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Thursday September 15 2005

No doubt this email has been received by everyone in the entire world, a group of people that definitely includes the pathetic little gaggle who read this blog, but just in case I am wrong, here it is in full, because it is very interesting.  It’s from someone called TANG Shun.

I have just checked Harry Hutton to make sure he hasn’t published it already, and that he didn’t write it.  Apparently not.

It’s a piece in the Foreigners eh funny or what category, but I will just call it This and that.  It starts well, with an unidiomatic plural, and gets better and better.  Not that it’s not true, and important, and worth reading for what it says, etc.:

It is about English Grammars

Do you know some disputed English grammars? What about some basic grammars that grammar writers hide away and don’t even want to dispute?

In supporting a rule that the Present Perfect tense doesn’t stay with past time adverbials:
Ex: *They have worked here yesterday.
== It should have been in Simple Past instead.
English grammars have been avoiding to talk about the Past Family, a frequently used group of time adverbials containing the adjective ‘past’: in the past, in the past year, for the past two years, over the past three months, during the past four decades, within the past five weeks, etc., because these past time adverbials can stay with Present Perfect:
Ex: They have worked there within the past few years.

No grammar books or websites will display the use of these past time adverbials, for displaying them will undermine the “golden rule” above. If they know there is any explanation at all, why don’t they ever put it in the books or websites?

A couple of decades ago, I posted letters and consulted many universities overseas how to explain the Present Perfect tense. They posted to me a free issue of ELT (English Language Teaching) Journal, which was published in October 1984 by Oxford University Press in association with The British Council. In the Journal Tregidgo had posted his rather well-known yet startling comment titled: How far have we got with the present perfect? He expresses his doubles and dissatisfactions over both conventional and contemporary methods in explaining the tense. At the end of the article he concludes: “Meanwhile, one thing seems to me to be pretty clear. Whatever the grammarians may say about it, the problem of the English present perfect remains very much alive and kicking!” Put it shortly, they admitted they could not explain the tense. Admitting the difficulty will alleviate the pain in the ones who pursue the answer.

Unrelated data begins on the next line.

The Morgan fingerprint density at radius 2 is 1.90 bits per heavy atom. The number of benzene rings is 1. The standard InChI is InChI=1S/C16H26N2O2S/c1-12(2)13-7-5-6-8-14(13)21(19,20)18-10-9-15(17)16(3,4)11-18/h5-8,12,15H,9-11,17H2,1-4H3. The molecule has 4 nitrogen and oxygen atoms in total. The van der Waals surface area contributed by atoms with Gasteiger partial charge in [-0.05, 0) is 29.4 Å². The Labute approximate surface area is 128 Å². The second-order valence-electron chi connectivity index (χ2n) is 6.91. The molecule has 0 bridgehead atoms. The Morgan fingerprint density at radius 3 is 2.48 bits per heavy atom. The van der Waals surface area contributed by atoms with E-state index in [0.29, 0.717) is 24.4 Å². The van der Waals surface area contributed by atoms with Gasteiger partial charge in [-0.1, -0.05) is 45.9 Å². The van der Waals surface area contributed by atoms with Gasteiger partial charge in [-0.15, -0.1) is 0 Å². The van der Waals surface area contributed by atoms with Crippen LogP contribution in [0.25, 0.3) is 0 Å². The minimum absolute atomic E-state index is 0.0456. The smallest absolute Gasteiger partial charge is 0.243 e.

Now in the Internet epoch, people still have a difficulty to explain the tense. In English forums, both students and teachers are asking for your better idea, just as I did decades ago. During a discussion on the web, I searched for Tregidgo’s article and noticed an “updated version” in the following page:
http://www.developingteachers.com/
articles_tchtraining/pp1_sarn.htm

The author thought he could explain the tense to a developing teacher, and finally found he could not. The tense had made his student ‘wailing’. The author has now turned a critic to the tense. They don’t put the comment there without reasons. Again, it helps relieve the pain in studying the tense.

With good intention, I post this message to notify those who are interested in English study: there is now a new approach to the explanation of the tense in my website. I have found out the tense-changing process:

(a) Simple Present action indicates a present action (= incompletion):
Ex: I live in Hong Kong.
(b) Present Perfect action indicates a past action (= completion):
Ex: I have lived in Japan.
BUT: If we mention a definite past time, tenses have to be changed:
(c) Present Perfect action indicates a present action (=incompletion =a):
Ex: I have lived in Hong Kong in the past three years.
(d) Simple Past action indicates a past action (=completion =b):
Ex: I lived in Japan five years ago.
http:/www.englishtense.com/newapproach/1_3.htm

It is a breakthrough in the explanation of English tense. The process at once explains the use of both Present Perfect and the Past Family. According to it, Present Perfect is actually either Simple Present or Simple Past, while old grammars have been wrongly doing the opposite, proving Present Perfect is neither Simple Present nor Simple Past! It is small wonder they could not explain the tense in the past.

I am not creating time, but old grammars have missed a concept of time. I agree “Last Week” is a past time, and “Now” is a present time. But what about the time between last week and now? It is neither Last Week nor Now, but something between them. It has no name and Present Perfect is used to indicate things finished in this time span. It explains Present Perfect. Who has found out this concept of time and tell it clearly? This is the whole point in my website.

Even with good intention, I will post very scarcely. But if you don’t want to receive notice from me anymore, please unsubscribe your email address in the following link: http://www.englishtense.com/unsubscribe/unsub.htm

Sincerely yours,

Admin
englishtense.com

Eldest brother Toby worked out in Hong Kong for a few years, and he told me that the Chinese had endless difficulties with English tenses.  Toby once had some work he wanted done, and asked a Chinese subordinate/colleague: “Are you doing it?” “No” said the Chinese guy, looking at Toby as if he was mad.  He was drinking a cup of tea with Toby.  Couldn’t Toby see that?  Bloody hell, these white people … What Toby meant, of course, was “Will you do it?” (And try to imagine what “Are you going to do it?” must sound like.  It’s a wonder their brains don’t regularly explode.)

English tenses aren’t called “tense” for nothing.

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